Monday, September 13, 2010

Nonfiction Monday: Sit-In

Sit-In: How Four Friends Stood Up By Sitting Down. Andrea Davis Pinkney. Illustrated by Brian Pinkney. 2010. February 2010. Little, Brown. 40 pages.

"We hate with love."
These were Dr. Martin Luther King Jr.'s words that got them started.
Four hungry friends. Eager to eat.
Each took a seat at the Woolworth's lunch counter
in Greensboro, North Carolina.
David, Joseph, Franklin, and Ezell sat quiet and still.
With hearts full of hope.
With Dr. King's words strong and close.
They were college students with a plan.
It was February 1, 1960.
This picture book very simply, very eloquently presents the story of one aspect of the Civil Rights Movement. The focus is on the peaceful protests, the sit-ins. It tells how four college students inspired others--many others--to join in the nonviolent fight for equal rights, for integration.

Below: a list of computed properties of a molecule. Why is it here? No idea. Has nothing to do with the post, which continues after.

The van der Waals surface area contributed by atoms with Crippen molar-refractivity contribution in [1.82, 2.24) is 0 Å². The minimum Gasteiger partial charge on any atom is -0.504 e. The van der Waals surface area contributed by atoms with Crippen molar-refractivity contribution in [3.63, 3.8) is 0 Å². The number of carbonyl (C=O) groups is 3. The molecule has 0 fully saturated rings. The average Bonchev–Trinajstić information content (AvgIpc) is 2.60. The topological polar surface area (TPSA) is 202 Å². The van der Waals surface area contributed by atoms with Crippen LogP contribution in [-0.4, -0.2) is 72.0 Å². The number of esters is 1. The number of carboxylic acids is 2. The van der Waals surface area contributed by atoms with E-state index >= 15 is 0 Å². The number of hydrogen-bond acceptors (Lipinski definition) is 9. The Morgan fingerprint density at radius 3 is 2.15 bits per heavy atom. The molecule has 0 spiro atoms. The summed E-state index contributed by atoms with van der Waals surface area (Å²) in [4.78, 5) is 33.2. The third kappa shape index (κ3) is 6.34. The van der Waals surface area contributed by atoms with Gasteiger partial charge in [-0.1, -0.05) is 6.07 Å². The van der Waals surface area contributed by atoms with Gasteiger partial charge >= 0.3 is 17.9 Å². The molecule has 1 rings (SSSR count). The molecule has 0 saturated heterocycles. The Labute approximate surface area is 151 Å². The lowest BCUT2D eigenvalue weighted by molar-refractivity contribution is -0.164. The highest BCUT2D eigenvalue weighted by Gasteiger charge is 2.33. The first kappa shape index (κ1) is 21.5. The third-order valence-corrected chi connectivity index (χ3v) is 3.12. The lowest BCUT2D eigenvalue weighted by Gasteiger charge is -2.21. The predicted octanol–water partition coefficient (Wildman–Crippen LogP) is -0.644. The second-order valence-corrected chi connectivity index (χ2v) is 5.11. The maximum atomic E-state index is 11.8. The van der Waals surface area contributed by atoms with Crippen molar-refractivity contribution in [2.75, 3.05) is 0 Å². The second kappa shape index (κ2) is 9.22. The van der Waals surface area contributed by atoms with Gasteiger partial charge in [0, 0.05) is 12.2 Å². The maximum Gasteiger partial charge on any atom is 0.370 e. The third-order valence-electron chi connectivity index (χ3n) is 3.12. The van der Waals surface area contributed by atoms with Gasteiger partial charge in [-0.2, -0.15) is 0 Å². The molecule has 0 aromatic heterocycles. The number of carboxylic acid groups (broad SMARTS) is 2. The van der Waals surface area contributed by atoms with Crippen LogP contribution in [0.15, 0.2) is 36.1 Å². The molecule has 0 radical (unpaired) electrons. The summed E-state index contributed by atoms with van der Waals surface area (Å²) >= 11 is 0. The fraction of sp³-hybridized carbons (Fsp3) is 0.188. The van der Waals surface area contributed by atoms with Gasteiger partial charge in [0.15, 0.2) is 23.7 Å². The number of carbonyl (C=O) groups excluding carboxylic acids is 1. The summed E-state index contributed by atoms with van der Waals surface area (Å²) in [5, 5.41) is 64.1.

I thought the writing was great. I enjoyed the style very much.
This was the law's recipe for segregation.
Its instructions were easy to follow:
Do not combine white people with black people.
Segregation was a bitter mix.
Now, it was the friends' turn to ignore and refuse.
They ignored the law, and refused to leave until they were served.
Those kids had a recipe too.
A new brew called integration.
It was just as simple:
Combine black with white
to make sweet justice.
For them, integration was better than any chef's special.
Integration was finer than homemade cake.
For readers looking for more information, more background, the book features a Civil Rights Timeline and a bibliography.

© Becky Laney of Young Readers

1 comment:

  1. Ah, this looks lovely. There needs to be more picture books on topics like this.